2018 NASSS Annual Conference
Sport Soundtrack: Sport, Music, & Culture

John C. Hyden

Campbell Clinic & University of Tennessee Health Sciences Center
Concuss(us): On Knowing the Athletic Brain, Damaged

Sport-based traumatic brain injuries have in recent years become increasingly exigent in public health and medical science discourses. Numerous scholars and public commentators have suggested that the violence endogenous to many popular contact sports—boxing, mixed martial arts, American football, hockey, among them—has intensified in rhythm with advances in speed/strength training regiments and performance technology. The ‘concussion crisis’ as a matter of public concern perhaps reached its apogee with the release of the Will Smith-protagonized film Concussion, which depicts the struggles of Dr. Bennet Omalu as he sought to challenge the medical and professional sport dispositifs standing orthodoxies on links between sport participation and long-term health consequences thereof.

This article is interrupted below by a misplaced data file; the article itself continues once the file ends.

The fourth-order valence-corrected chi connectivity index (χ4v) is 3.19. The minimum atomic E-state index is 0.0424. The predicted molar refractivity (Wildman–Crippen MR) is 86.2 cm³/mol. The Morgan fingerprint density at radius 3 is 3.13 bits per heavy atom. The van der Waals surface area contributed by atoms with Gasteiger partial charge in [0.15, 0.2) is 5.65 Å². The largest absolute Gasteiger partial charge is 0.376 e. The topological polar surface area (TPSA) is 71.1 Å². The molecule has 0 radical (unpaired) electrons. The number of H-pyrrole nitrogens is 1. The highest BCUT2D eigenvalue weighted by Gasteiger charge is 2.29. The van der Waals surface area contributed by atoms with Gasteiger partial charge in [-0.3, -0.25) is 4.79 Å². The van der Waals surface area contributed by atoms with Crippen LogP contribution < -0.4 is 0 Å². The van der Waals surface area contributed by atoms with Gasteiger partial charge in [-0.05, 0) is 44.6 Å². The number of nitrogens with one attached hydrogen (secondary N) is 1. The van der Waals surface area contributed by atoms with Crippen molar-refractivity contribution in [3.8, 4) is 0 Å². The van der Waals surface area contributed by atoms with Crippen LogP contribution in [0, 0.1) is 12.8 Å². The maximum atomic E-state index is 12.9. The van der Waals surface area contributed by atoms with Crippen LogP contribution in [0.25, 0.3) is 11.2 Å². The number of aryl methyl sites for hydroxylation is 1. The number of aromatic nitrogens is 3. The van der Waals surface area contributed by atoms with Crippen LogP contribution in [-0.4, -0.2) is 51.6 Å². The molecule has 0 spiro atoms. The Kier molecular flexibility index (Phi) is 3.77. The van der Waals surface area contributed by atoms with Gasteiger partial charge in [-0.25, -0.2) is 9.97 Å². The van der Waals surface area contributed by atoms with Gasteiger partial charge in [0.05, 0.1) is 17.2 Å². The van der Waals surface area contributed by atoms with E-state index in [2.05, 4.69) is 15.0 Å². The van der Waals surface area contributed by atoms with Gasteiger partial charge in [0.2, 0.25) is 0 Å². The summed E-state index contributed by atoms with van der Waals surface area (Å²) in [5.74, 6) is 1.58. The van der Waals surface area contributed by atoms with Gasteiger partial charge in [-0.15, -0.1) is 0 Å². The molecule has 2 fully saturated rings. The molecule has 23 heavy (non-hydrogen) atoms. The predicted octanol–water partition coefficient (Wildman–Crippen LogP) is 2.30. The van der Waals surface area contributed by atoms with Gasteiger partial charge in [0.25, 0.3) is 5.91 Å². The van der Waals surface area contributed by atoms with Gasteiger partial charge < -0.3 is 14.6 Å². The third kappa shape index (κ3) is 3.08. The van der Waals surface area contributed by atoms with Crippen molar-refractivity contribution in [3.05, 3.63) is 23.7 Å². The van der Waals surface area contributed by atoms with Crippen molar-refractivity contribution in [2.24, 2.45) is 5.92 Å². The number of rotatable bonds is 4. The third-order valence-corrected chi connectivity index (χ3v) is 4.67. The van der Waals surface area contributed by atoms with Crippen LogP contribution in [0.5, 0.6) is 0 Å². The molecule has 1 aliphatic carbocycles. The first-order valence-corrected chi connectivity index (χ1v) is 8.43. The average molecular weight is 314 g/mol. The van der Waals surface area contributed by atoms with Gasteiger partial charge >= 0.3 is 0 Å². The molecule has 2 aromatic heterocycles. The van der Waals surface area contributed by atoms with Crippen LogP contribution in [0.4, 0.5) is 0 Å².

Our concern here is with how the brain—as both instrument (the doctor’s or athlete’s medical diagnosis) and object (swelling, ionic imbalance, damaged nerve fibers, etc.) of biopolitics—expresses itself at the materializations of medical gaze and corporeality. That is, how is the traumatized brain in sporting contexts expressed, embodied, performed, diagnosed, and rendered safe or at risk? In this presentation, the authors seek to establish a cross-disciplinary dialogue around the concurrent medical, performative, and neuro-physical events that constitute the sport-based concussion. By way of this ‘dialogue,’ the first author will provide auto-ethnographic reflections on the challenges faced by medical care providers (and by those concussed) in (self-)diagnosing the symptoms associated with brain trauma. The authors will conclude with a series of new materialist interpretations of how sport-based violence comes to be embodied as brain matter-turned-performance/discourse.